How to bulletproof your purchase offers
As an investor, one of the constant battles that you will always face is figuring out ways to reduce the risk of your investments . The more experience that you gain, the better you will become at reducing your risk as an investor . One trick of the trade that will help you reduce your risk is having purchase contingencies in your purchase contracts.
Here are the top five purchase contingencies that can help you achieve this:
1) Home Inspection: In most states, the seller is obligated under law to disclose all known defects of the property in written form as part of the purchase contract. Since the inspection may take place after the offer is accepted, a good thing to include in your contract is a home inspection contingency that states that the entire deal is contingent upon an acceptable inspection report. If an inspection finds that there is: termites damage, roof problems, or major structural damage you can state in the contract that the seller either has the option to correct the issue prior to closing or compensate you monetarily for it.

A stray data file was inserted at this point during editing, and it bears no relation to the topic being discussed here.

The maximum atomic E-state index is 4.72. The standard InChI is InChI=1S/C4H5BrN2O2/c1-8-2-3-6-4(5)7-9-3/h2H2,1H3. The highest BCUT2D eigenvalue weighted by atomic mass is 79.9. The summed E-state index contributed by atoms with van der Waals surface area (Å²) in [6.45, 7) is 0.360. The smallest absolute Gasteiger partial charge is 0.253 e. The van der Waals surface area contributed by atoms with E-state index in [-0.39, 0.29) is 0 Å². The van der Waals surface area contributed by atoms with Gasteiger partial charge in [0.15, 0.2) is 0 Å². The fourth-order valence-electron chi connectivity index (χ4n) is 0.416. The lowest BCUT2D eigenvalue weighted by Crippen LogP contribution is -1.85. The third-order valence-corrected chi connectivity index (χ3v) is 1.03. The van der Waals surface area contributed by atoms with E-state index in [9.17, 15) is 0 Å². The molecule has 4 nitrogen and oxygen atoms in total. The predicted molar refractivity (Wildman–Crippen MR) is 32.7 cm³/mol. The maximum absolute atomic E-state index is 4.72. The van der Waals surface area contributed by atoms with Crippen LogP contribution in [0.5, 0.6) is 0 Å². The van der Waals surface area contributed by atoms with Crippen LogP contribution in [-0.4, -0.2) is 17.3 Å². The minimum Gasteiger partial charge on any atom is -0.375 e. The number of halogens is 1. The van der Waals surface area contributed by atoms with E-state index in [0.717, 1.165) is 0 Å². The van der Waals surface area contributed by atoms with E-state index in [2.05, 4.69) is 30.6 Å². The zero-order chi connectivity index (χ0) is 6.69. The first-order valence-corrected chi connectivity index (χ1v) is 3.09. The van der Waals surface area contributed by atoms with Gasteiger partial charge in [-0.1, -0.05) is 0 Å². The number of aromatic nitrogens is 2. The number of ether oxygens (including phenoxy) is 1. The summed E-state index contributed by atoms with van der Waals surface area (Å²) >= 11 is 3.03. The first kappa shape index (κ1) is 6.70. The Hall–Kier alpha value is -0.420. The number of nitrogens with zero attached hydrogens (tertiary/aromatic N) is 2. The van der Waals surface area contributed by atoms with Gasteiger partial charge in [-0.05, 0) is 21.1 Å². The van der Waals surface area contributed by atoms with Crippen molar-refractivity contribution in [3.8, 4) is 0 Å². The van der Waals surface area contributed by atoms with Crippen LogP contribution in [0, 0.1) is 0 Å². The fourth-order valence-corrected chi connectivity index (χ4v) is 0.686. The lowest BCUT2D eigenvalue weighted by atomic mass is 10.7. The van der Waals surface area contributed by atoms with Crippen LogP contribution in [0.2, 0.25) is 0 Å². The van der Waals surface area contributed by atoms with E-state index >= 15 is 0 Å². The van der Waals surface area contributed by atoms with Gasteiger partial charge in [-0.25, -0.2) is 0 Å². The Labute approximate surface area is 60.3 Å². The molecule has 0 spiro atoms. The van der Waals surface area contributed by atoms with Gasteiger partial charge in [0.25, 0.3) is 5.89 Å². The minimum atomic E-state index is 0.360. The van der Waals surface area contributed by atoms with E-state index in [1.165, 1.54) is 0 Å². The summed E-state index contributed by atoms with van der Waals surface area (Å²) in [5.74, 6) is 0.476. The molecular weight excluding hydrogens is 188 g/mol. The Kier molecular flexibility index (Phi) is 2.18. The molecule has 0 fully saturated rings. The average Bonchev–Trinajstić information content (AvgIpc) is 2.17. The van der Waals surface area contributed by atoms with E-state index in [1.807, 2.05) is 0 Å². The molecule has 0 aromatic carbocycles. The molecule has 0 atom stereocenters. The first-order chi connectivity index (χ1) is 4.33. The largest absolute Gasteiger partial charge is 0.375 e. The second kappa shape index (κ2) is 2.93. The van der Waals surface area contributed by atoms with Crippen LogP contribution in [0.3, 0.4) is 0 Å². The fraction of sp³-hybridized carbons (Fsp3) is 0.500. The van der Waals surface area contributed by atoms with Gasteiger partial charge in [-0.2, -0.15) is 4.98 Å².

2) Financing contingencies: Makes the deal contingent upon your ability to secure a financing to make the purchase. If you can't find a loan, you will not be bound the contract. It's not a bad idea to use this sometimes.
3) Items included in the purchase: Major appliances, lighting fixtures, shrubbery, etc. Try to sweeten the deal for yourself . It never hurts to ask and you might surprise yourself.
4) Title Contingencies: Your attorney or title company will do a title search to make sure the property does not have any legal claims against it and that the seller holds a clear title to it. This is a good contingency to add because you will be free to walk away from the deal if the title is "cloudy." If you are unaware of what a " cloudy" title is:
An actual or apparent outstanding claim on the title to real property. "Clouds" can include an old mortgage or deed of trust with no recording showing the secured debt was paid off, a failure to properly transfer all interests in the real property (such as mineral rights) to a former owner, a previous deed which was improperly written or signed, an unresolved legal debt or levy by a creditor or a taxing authority, or some other doubtful link in the chain of title. Often the "cloud" can be removed by a quiet title action, by finding a person to create or execute a document to prove a debt had been paid or corrected. Title companies will refuse to insure title to be transferred with a "cloud," or they will insure ownership except for ("insure around") the "cloud.
5) Timeline: A deadline for responding to you deal is always a good idea to add to your contracts because you will know when to consider your offer rejected and you can move on to finding another deal. When writing an offer,a good rule of thumb is to allow three days for the seller to respond.
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